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23 Feb 2018

Issue 8 – No Love for the Bank of Nova Scotia

The Bank of Nova Scotia (TSX:BNS) has been significantly underperforming its peers since January 31, 2018. Palos believes this underperformance is primarily due to NAFTA fears. In our view, this fear is overblown and ignores the bank’s fundamentals and growth opportunities. If Canadian interest rates continue to rise, banks will benefit from margin expansion. However, higher rates are a double-edged sword. With rising rates, you can expect loan originations to slowdown in Canada. Canadian Banks that have low international exposure will struggle to grow their loan book.

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15 Feb 2018

Issue 7 – The Liquor Stores Getting Ready to Distribute Cannabis

On November 30, 2017, I wrote about Liquor Stores N.A. (TSX: LIQ) and stated that the company had a significant opportunity to expand into the cannabis retail market. On February 2, 2018, Aurora Cannabis (TSX: ACB) announced that it will be buying a 19.9% stake in LIQ at a 28% premium ($15.00/share) through a non-brokered private placement. This $103.5 million cash injection has enabled the company to rid its balance sheet of debt and aggressively move forward with Canadian store renovations. This deal will allow LIQ to concentrate on the cannabis retailing opportunities.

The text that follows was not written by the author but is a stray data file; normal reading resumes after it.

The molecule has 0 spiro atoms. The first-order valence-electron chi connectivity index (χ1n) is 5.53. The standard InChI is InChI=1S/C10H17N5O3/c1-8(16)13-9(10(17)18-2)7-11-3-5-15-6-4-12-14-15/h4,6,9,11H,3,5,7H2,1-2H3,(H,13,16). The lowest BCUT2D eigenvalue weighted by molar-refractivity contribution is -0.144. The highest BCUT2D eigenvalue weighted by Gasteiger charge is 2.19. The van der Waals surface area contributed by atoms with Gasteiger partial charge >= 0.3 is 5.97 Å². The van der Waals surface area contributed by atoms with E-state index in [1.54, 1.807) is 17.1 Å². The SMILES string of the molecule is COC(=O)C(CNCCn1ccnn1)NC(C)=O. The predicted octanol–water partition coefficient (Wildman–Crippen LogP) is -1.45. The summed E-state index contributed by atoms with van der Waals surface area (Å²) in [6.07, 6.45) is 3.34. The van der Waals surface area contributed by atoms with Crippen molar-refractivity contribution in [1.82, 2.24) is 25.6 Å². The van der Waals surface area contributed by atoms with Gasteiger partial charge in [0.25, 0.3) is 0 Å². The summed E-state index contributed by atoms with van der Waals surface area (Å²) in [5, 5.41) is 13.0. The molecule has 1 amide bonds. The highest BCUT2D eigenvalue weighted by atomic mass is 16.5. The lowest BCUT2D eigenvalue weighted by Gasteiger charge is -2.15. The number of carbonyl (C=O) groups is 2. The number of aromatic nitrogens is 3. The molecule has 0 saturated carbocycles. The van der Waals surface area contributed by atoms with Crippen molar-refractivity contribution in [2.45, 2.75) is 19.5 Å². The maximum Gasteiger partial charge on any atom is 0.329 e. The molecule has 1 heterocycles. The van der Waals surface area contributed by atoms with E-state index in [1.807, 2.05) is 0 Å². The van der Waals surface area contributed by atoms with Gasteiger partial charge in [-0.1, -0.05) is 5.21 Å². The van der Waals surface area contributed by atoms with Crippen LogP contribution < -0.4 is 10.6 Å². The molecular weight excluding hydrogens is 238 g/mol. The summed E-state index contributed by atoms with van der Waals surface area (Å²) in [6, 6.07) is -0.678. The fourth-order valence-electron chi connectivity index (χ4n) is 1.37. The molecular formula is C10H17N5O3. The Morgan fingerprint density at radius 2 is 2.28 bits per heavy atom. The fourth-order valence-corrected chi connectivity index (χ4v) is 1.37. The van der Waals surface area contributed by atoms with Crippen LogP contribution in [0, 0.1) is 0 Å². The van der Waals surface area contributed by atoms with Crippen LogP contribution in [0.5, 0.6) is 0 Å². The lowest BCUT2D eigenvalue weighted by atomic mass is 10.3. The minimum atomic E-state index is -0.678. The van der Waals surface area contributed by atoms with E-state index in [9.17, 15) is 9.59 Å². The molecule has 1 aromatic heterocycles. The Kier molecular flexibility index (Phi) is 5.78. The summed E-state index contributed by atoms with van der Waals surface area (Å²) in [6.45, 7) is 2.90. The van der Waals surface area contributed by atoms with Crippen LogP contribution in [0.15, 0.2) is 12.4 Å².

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09 Feb 2018

Issue 6 – The Stock Market & U.S. Energy Complex

On most days, no one knows why stocks are up or down. This is particularly true with sudden market moves. I hate to admit it, but we should have seen this one coming. After hitting its highest level in a decade, household confidence in the economy slipped for the third month in a row in January. The University of Michigan’s index is 1.1 points below the 2017 average of 96.8, which was the highest yearly average in two decades. Put simply, it is normal to feel a little less confident about the economic outlook when things are already as good as it gets.

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02 Feb 2018

Issue 5 – N’oubliez Pas! / Don’t Forget!

(English to follow)

 Comme la période des déclarations de revenus arrive à grands pas, je profite de l’occasion pour vous rappeler de tirer pleinement parti de vos comptes de placement à l’abri d’impots en cotisant à votre REER et à votre CELI avant la date limite. Ces régimes sont des moyens très efficaces d’épargner en vue de la retraite et d’autres objectifs à long terme, tout en économisant de l’impôt. Vous trouverez ci-dessous des renseignements supplémentaires.